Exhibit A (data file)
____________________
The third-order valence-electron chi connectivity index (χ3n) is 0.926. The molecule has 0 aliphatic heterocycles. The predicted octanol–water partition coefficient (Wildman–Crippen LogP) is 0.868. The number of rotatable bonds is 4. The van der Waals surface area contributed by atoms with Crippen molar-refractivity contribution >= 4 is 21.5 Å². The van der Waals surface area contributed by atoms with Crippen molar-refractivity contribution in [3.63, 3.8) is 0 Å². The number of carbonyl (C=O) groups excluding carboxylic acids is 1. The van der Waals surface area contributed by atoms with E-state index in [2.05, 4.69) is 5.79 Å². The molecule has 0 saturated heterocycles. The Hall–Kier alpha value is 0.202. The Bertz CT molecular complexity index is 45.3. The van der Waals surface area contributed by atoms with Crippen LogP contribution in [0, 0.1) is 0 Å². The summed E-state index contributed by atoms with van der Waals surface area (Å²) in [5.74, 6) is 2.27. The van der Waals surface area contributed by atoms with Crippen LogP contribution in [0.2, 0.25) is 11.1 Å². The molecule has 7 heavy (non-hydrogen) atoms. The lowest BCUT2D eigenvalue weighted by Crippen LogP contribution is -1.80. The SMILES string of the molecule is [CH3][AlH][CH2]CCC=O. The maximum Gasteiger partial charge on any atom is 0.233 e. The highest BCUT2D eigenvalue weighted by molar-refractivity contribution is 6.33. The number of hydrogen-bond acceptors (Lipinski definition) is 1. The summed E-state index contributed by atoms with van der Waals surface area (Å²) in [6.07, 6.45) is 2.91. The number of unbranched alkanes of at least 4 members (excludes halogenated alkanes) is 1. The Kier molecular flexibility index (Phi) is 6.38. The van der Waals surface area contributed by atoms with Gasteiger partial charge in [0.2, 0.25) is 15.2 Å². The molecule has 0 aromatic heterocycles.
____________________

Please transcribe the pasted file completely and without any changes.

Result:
The third-order valence-electron chi connectivity index (χ3n) is 0.926. The molecule has 0 aliphatic heterocycles. The predicted octanol–water partition coefficient (Wildman–Crippen LogP) is 0.868. The number of rotatable bonds is 4. The van der Waals surface area contributed by atoms with Crippen molar-refractivity contribution >= 4 is 21.5 Å². The van der Waals surface area contributed by atoms with Crippen molar-refractivity contribution in [3.63, 3.8) is 0 Å². The number of carbonyl (C=O) groups excluding carboxylic acids is 1. The van der Waals surface area contributed by atoms with E-state index in [2.05, 4.69) is 5.79 Å². The molecule has 0 saturated heterocycles. The Hall–Kier alpha value is 0.202. The Bertz CT molecular complexity index is 45.3. The van der Waals surface area contributed by atoms with Crippen LogP contribution in [0, 0.1) is 0 Å². The summed E-state index contributed by atoms with van der Waals surface area (Å²) in [5.74, 6) is 2.27. The van der Waals surface area contributed by atoms with Crippen LogP contribution in [0.2, 0.25) is 11.1 Å². The molecule has 7 heavy (non-hydrogen) atoms. The lowest BCUT2D eigenvalue weighted by Crippen LogP contribution is -1.80. The SMILES string of the molecule is [CH3][AlH][CH2]CCC=O. The maximum Gasteiger partial charge on any atom is 0.233 e. The highest BCUT2D eigenvalue weighted by molar-refractivity contribution is 6.33. The number of hydrogen-bond acceptors (Lipinski definition) is 1. The summed E-state index contributed by atoms with van der Waals surface area (Å²) in [6.07, 6.45) is 2.91. The number of unbranched alkanes of at least 4 members (excludes halogenated alkanes) is 1. The Kier molecular flexibility index (Phi) is 6.38. The van der Waals surface area contributed by atoms with Gasteiger partial charge in [0.2, 0.25) is 15.2 Å². The molecule has 0 aromatic heterocycles.